What you can do right now

3. Plant natives to invite pollinators & birds

Photo by Shutterstock

Native plants’ extensive root systems clean toxins from the soil and store nitrogen and carbon.  They are essential to keeping our water clean and filtered. See graphic below comparing root depth between turf lawns on the left and native plants.

Graphic by Stephan Van Dam

NATIVE PLANTS & TREES ARE THE FOOD WEB FOR INSECTS & BIRDS
“This is the one everybody skips,” claims Doug Tallamy, the famous entomologist  “that chickadee that wants to breed in your yard requires 6,000 to 9,000 caterpillars just to get their babies to the point where they leave the nest. They continue to feed them caterpillars for another 21 days. You’re talking about tens of thousands of caterpillars to make one clutch of a tiny bird and think of all the birds out there.  Those insects come from native plants, not from the non-native plants that our insects are unable to eat because they don’t have the adaptations to eat them…

courtesy of pollinator friendly yards

“98% of birds raise their young on insects, not berries.  And those insects come from native trees and plants. You can have all the crepe myrtle, all the buckthorn, all the multiflora rose and all the burning bush and porcelain berry that have escaped and displaced our native plants in our natural areas.  And you won’t make a single monarch.”  Doug Tallamy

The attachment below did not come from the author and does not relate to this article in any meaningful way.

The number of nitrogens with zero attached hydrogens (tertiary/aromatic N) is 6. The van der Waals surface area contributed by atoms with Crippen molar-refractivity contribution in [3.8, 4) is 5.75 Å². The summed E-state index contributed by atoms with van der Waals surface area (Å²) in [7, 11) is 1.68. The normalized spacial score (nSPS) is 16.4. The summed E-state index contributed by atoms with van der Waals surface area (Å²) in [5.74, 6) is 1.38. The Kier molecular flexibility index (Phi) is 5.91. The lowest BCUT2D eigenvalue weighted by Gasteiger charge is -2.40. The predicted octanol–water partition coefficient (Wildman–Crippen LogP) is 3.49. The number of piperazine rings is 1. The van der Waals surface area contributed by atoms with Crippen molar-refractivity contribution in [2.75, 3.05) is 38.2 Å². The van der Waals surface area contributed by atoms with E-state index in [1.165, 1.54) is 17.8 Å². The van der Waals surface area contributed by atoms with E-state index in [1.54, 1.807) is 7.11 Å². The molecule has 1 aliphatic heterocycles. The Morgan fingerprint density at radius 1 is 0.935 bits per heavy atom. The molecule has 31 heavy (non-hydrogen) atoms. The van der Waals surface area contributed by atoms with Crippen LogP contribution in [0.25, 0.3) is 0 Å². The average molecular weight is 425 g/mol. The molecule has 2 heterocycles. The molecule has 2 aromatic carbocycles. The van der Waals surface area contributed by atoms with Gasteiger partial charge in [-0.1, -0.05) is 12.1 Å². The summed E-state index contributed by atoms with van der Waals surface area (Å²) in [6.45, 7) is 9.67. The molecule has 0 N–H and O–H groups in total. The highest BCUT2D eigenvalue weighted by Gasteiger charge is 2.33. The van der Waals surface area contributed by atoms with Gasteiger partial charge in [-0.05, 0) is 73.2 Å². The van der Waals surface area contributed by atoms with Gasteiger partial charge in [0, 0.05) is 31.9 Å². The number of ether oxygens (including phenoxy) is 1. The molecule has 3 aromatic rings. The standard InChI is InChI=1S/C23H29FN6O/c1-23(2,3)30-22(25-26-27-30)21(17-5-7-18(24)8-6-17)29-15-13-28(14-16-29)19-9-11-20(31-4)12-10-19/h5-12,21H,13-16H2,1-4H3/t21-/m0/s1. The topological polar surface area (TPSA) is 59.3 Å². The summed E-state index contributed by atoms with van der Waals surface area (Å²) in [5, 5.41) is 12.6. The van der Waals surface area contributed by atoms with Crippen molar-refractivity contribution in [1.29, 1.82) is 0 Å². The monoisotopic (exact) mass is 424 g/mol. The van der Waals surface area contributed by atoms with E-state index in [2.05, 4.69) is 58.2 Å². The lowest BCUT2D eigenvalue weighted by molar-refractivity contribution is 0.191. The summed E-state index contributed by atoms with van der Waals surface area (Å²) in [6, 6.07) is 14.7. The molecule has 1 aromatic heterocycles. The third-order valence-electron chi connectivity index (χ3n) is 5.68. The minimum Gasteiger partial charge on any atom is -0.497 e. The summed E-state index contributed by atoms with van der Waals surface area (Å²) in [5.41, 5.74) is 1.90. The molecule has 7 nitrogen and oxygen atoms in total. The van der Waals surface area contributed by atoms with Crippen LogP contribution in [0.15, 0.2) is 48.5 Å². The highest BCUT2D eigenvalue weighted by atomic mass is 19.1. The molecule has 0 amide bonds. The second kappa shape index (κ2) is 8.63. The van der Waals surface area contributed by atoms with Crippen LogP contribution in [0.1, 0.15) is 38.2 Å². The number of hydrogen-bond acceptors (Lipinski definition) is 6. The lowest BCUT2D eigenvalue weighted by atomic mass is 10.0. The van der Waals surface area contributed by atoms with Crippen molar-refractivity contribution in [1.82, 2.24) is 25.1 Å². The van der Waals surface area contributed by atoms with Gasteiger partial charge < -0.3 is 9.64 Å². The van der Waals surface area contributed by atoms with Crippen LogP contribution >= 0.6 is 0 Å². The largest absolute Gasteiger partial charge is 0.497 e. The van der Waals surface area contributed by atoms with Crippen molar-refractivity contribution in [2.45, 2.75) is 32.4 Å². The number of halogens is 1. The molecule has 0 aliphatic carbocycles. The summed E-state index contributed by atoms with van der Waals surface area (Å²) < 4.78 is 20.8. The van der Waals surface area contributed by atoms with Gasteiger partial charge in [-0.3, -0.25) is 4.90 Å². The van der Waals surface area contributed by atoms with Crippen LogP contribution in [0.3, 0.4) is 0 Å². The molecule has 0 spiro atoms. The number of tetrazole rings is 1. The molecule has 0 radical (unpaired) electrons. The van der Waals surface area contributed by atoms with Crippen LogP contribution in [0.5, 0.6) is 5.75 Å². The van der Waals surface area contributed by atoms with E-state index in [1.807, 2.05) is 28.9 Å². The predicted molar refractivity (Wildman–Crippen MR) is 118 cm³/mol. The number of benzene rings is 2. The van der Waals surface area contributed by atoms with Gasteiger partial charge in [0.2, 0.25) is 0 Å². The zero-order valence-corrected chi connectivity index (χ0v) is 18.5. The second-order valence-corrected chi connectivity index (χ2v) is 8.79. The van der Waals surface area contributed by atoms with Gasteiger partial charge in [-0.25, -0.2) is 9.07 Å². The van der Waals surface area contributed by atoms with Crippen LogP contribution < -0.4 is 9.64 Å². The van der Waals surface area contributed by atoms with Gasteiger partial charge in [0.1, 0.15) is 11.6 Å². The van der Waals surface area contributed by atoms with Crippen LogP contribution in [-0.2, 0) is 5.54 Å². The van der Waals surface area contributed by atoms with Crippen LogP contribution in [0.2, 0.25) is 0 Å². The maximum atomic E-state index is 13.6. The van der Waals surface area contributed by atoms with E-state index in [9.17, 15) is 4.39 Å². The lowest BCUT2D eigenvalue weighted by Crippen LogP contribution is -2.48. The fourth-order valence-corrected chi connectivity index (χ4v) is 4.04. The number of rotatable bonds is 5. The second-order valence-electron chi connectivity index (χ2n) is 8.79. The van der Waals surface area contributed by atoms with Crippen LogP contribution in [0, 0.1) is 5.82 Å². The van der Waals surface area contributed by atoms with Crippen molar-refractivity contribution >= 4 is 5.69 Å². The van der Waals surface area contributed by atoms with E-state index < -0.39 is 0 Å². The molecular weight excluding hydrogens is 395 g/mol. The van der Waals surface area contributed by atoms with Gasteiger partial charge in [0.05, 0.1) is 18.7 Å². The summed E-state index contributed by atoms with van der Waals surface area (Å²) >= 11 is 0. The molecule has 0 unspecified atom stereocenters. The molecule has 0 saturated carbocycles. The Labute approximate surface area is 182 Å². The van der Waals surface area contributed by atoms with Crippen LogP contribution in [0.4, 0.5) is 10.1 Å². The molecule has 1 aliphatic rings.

The Monarch butterfly needs one plant to survive—milkweed. Only milkweed. That’s it!

Monarch on Milkweed. Photo by Leonard Green

MONEY BACK FOR PLANTING NATIVES!
The Peconic Estuary Partnership is offering a $500 rebate against your purchase of native plants if you live in the watershed of the Peconic Estuary.

SEED STARTER KITS FOR NATIVE WILD FLOWER GARDENS: From the Xerces Society

HOW TO BEGIN YOUR NATIVE GARDEN
In order to replace your lawn with natives you must first suppress the weeds by either digging up the turf or smothering the lawn with cardboard topped with mulch and composted earth. Teacher Karen DeFronzo of East Hampton HS calls it the “lasagna” method. By spring you can plant directly on top.

HERE’S HOW TO GET THE LASAGNA METHOD RIGHT VIDEO

Photo of Bergamot by Leonard Green

RESOURCES FOR RE-THINKING YOUR YARD:

1. ECI, Ecological Culture Initiative, Hampton Bays, NY
Plant list for pollinator garden; instructional videos; community based

2. Westchester NY Land Trust en Español
Lots of tips and information on this site plus this links to a compact Spanish language reference guide so you can communicate it to your Latin(x) landscapers.

3. Cornell Cooperative Extension Suffolk 
Contact person: Roxanne Zimmer.
Educational programs and guidance: Native plants/deer proofing/webinars/fact sheets.

4. Pollinator.org
Regional planting advice; this is the Eastern Broad-leaf Forest Oceanic Region.

5. NY Audubon Society
 Inspiration for citizen science projects; videos & guides.

6. Pollinator Pathway
Container gardening; small spaces ; design templates for varied regions/conditions.

7. You – yes, you! – can help the planet. Start in your back yard.

8. How to Provide food for Pollinators